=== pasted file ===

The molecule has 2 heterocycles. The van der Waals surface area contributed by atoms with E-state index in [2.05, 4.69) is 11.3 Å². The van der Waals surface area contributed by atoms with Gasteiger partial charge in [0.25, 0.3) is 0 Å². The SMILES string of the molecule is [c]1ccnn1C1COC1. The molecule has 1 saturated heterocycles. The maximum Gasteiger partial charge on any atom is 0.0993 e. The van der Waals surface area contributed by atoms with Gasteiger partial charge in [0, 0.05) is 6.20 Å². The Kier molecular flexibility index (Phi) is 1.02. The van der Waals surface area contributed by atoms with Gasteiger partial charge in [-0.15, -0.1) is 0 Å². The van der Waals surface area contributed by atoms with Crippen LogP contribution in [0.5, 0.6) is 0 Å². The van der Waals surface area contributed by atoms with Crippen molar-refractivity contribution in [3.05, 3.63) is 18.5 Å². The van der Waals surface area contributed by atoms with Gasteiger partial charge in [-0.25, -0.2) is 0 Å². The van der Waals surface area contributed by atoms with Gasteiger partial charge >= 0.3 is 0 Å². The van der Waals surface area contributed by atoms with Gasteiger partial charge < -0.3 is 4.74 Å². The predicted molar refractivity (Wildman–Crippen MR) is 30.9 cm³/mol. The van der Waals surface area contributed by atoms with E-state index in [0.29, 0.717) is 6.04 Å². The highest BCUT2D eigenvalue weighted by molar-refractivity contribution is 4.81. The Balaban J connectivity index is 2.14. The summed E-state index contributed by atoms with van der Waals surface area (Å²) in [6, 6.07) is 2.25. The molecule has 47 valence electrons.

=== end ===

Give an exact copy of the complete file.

The molecule has 2 heterocycles. The van der Waals surface area contributed by atoms with E-state index in [2.05, 4.69) is 11.3 Å². The van der Waals surface area contributed by atoms with Gasteiger partial charge in [0.25, 0.3) is 0 Å². The SMILES string of the molecule is [c]1ccnn1C1COC1. The molecule has 1 saturated heterocycles. The maximum Gasteiger partial charge on any atom is 0.0993 e. The van der Waals surface area contributed by atoms with Gasteiger partial charge in [0, 0.05) is 6.20 Å². The Kier molecular flexibility index (Phi) is 1.02. The van der Waals surface area contributed by atoms with Gasteiger partial charge in [-0.15, -0.1) is 0 Å². The van der Waals surface area contributed by atoms with Crippen LogP contribution in [0.5, 0.6) is 0 Å². The van der Waals surface area contributed by atoms with Crippen molar-refractivity contribution in [3.05, 3.63) is 18.5 Å². The van der Waals surface area contributed by atoms with Gasteiger partial charge in [-0.25, -0.2) is 0 Å². The van der Waals surface area contributed by atoms with Gasteiger partial charge >= 0.3 is 0 Å². The van der Waals surface area contributed by atoms with Gasteiger partial charge < -0.3 is 4.74 Å². The predicted molar refractivity (Wildman–Crippen MR) is 30.9 cm³/mol. The van der Waals surface area contributed by atoms with E-state index in [0.29, 0.717) is 6.04 Å². The highest BCUT2D eigenvalue weighted by molar-refractivity contribution is 4.81. The Balaban J connectivity index is 2.14. The summed E-state index contributed by atoms with van der Waals surface area (Å²) in [6, 6.07) is 2.25. The molecule has 47 valence electrons.